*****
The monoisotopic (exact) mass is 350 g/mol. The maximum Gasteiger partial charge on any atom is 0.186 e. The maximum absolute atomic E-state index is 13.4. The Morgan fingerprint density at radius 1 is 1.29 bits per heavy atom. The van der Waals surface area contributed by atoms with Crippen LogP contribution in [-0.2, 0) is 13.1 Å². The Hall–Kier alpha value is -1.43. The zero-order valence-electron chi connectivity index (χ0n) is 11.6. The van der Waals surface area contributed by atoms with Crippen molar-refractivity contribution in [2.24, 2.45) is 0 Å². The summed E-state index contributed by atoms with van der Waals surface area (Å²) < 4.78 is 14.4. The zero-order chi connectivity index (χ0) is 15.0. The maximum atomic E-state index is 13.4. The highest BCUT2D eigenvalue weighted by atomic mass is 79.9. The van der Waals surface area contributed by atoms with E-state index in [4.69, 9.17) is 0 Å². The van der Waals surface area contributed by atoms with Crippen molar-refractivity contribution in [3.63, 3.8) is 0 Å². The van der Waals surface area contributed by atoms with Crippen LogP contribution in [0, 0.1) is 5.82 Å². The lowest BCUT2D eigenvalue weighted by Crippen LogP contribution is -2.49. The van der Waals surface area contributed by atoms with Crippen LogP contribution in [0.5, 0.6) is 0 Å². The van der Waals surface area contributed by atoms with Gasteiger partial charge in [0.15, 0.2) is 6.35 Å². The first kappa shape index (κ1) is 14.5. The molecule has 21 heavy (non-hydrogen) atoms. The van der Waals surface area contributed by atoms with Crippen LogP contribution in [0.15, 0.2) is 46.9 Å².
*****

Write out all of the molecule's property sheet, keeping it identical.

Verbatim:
The monoisotopic (exact) mass is 350 g/mol. The maximum Gasteiger partial charge on any atom is 0.186 e. The maximum absolute atomic E-state index is 13.4. The Morgan fingerprint density at radius 1 is 1.29 bits per heavy atom. The van der Waals surface area contributed by atoms with Crippen LogP contribution in [-0.2, 0) is 13.1 Å². The Hall–Kier alpha value is -1.43. The zero-order valence-electron chi connectivity index (χ0n) is 11.6. The van der Waals surface area contributed by atoms with Crippen molar-refractivity contribution in [2.24, 2.45) is 0 Å². The summed E-state index contributed by atoms with van der Waals surface area (Å²) < 4.78 is 14.4. The zero-order chi connectivity index (χ0) is 15.0. The maximum atomic E-state index is 13.4. The highest BCUT2D eigenvalue weighted by atomic mass is 79.9. The van der Waals surface area contributed by atoms with E-state index in [4.69, 9.17) is 0 Å². The van der Waals surface area contributed by atoms with Crippen molar-refractivity contribution in [3.63, 3.8) is 0 Å². The van der Waals surface area contributed by atoms with Crippen LogP contribution in [0, 0.1) is 5.82 Å². The lowest BCUT2D eigenvalue weighted by Crippen LogP contribution is -2.49. The van der Waals surface area contributed by atoms with Crippen LogP contribution in [0.5, 0.6) is 0 Å². The van der Waals surface area contributed by atoms with Gasteiger partial charge in [0.15, 0.2) is 6.35 Å². The first kappa shape index (κ1) is 14.5. The molecule has 21 heavy (non-hydrogen) atoms. The van der Waals surface area contributed by atoms with Crippen LogP contribution in [0.15, 0.2) is 46.9 Å².